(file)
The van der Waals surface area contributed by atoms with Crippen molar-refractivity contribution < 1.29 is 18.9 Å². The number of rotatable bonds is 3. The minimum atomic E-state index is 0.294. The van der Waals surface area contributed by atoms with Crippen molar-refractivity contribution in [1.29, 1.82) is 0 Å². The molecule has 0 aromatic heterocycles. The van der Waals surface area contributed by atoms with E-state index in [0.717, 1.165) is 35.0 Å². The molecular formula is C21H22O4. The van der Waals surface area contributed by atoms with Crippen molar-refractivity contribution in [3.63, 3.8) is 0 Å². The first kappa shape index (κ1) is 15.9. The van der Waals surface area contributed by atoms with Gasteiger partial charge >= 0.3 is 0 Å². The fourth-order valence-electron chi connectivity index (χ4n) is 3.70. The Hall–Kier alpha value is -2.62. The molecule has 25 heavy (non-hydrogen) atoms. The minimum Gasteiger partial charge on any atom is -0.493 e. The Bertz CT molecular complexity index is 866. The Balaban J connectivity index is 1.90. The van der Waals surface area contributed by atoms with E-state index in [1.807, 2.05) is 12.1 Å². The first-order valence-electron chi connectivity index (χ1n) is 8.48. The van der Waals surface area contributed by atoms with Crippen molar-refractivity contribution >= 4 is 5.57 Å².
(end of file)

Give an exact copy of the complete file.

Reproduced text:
The van der Waals surface area contributed by atoms with Crippen molar-refractivity contribution < 1.29 is 18.9 Å². The number of rotatable bonds is 3. The minimum atomic E-state index is 0.294. The van der Waals surface area contributed by atoms with Crippen molar-refractivity contribution in [1.29, 1.82) is 0 Å². The molecule has 0 aromatic heterocycles. The van der Waals surface area contributed by atoms with E-state index in [0.717, 1.165) is 35.0 Å². The molecular formula is C21H22O4. The van der Waals surface area contributed by atoms with Crippen molar-refractivity contribution in [3.63, 3.8) is 0 Å². The first kappa shape index (κ1) is 15.9. The van der Waals surface area contributed by atoms with Gasteiger partial charge >= 0.3 is 0 Å². The fourth-order valence-electron chi connectivity index (χ4n) is 3.70. The Hall–Kier alpha value is -2.62. The molecule has 25 heavy (non-hydrogen) atoms. The minimum Gasteiger partial charge on any atom is -0.493 e. The Bertz CT molecular complexity index is 866. The Balaban J connectivity index is 1.90. The van der Waals surface area contributed by atoms with E-state index in [1.807, 2.05) is 12.1 Å². The first-order valence-electron chi connectivity index (χ1n) is 8.48. The van der Waals surface area contributed by atoms with Crippen molar-refractivity contribution >= 4 is 5.57 Å².